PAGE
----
US Army engineers in 1882 strung together four chestnut trees supporting a wooden platform and created the first observation tower at the summit of Governor Dick. Visitors from nearby Mt. Gretna soon organized hiking trips to see the survey marker left there and views of Berks, Dauphin, Lancaster, Lebanon, and York counties.
From 1898-1906, visitors could pay $ .25 for a round trip on the excursion railroad running from Mt. Gretna to the summit. Governor Dick remained a popular spot to enjoy nature and overlook the South Mountains in the years before and after Clarence Schock purchased the land in 1934. Mr. Schock built five observation towers along Governor Dick ridge. The first four were wooden. Faced with constant vandalism and the cost of repair and maintenance, Mr. Schock closed the towers in 1947.
Looking Over the Park
The SICO Company, led by Mr. Schock, designed and built the still-standing observation tower in 1954. The reinforced concrete and steel structure stands 66 feet tall with a diameter of 15 feet. Separate shafts run up and down with steel ladders and wooden safety backboards connecting to resting platforms every 7 feet 4 inches.
The tower at the top provides unobstructed views above the surrounding trees. Climb at your own risk.
By order of the 1953 Deed of Trust, the Park’s trustees are charged with maintaining the tower, which involves general repairs, painting, and sandblasting graffiti from its surface. An iron-ribbed guard fence was added to the tower top in 1994 to discourage rappelling and protect against accidents; otherwise, the tower would have been dismantled.
Where to find it
The Governor Dick Observation Tower can be easily reached from the trailhead parking lot located on Pinch Road. From there, it’s a short half-mile hike. Here’s a pdf map of the park’s various trails. Although I prefer parking at the Environmental Center for better access to other sites of interest from inside the park. Here is the address: 3283 Pinch Rd, Lebanon, PA 17042.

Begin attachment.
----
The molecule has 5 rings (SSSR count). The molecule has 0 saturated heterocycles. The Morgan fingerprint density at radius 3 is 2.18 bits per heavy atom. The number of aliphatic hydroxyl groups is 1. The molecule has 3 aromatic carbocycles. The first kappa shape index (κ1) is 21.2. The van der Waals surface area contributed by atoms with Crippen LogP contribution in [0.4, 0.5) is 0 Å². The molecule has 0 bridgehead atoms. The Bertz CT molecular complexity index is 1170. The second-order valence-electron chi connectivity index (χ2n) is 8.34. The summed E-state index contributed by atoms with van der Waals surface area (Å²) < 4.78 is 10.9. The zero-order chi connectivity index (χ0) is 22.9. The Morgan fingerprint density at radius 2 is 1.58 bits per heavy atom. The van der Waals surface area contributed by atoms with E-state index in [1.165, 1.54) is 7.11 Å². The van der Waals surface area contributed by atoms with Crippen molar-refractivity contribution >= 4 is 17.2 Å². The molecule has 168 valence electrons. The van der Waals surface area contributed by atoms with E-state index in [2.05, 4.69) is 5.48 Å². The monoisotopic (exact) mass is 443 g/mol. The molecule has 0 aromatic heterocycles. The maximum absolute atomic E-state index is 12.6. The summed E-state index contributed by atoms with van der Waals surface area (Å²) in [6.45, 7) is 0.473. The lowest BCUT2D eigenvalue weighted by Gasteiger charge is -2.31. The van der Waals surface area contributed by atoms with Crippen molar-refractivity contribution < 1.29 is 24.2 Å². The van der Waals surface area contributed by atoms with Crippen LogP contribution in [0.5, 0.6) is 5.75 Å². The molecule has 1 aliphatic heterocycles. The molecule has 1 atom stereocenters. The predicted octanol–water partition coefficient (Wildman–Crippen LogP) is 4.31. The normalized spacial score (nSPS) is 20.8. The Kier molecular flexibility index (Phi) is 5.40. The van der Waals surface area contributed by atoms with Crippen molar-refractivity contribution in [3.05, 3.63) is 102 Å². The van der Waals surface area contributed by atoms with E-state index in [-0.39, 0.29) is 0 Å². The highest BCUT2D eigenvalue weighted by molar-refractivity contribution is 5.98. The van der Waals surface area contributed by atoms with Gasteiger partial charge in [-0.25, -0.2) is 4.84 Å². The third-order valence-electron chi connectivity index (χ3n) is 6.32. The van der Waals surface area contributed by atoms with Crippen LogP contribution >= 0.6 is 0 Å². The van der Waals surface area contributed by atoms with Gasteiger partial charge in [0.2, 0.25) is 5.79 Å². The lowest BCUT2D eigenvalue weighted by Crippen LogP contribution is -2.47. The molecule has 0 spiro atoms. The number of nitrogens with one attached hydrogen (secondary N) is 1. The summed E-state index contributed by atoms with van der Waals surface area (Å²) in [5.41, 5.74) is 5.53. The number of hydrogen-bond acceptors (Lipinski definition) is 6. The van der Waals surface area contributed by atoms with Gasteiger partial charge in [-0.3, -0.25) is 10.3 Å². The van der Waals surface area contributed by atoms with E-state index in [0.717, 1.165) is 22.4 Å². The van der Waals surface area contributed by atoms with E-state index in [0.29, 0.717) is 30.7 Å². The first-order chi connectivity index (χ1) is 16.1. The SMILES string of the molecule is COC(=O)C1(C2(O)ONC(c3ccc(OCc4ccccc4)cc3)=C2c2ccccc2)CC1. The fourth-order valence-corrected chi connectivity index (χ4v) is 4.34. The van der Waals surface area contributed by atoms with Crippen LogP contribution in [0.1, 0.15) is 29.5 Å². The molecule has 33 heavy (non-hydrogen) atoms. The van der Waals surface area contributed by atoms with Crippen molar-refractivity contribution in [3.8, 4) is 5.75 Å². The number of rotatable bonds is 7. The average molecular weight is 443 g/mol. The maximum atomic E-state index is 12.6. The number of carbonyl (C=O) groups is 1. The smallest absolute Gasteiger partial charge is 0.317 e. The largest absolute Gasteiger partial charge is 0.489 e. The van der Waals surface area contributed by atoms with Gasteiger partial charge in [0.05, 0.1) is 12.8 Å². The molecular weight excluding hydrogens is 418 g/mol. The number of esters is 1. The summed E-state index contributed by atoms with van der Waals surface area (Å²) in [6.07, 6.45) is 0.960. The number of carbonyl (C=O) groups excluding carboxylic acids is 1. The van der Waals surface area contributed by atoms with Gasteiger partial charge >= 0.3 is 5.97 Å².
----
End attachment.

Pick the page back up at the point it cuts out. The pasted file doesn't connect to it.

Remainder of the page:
Raiders of the Lost Ark
If you are looking to super-size your side quest, consider adding on this adventure. A short 500 yards away from the tower, the Ark of the Covenant lies hidden inside a massive rock shelter. Click here for information on locating it. Keep in mind you will have to bushwhack your way to it, but it’s a great find and awesome adventure. Just remember to keep your eyes shut when the lid is open. 😉
This structure is a scaled-down example of a hut used by men called “colliers.” They made charcoal that was needed to produce iron at the Cornwall Iron Furnace. Colliers lived in huts near the charcoal pit to ensure the fire did not burn too hot or go out.
Colliers spent the winter months cutting hardwood species of trees and stacking the split, 3-4 foot logs in piles to season and dry. The burning or coaling season was from May through October to avoid dangerous winter weather conditions that made coaling difficult. The ideal trees were oak, hickory, chestnut, and other hardwoods. Pine and other softer woods were used occasionally but were not preferred.
It takes about one acre of forest to make enough charcoal for three tons of iron. The demand for charcoal was significant and eventually caused greater demand for a cheaper substitute, anthracite coal. You can find the Collier’s Hunt here a short distance from the Environmental Center parking lot.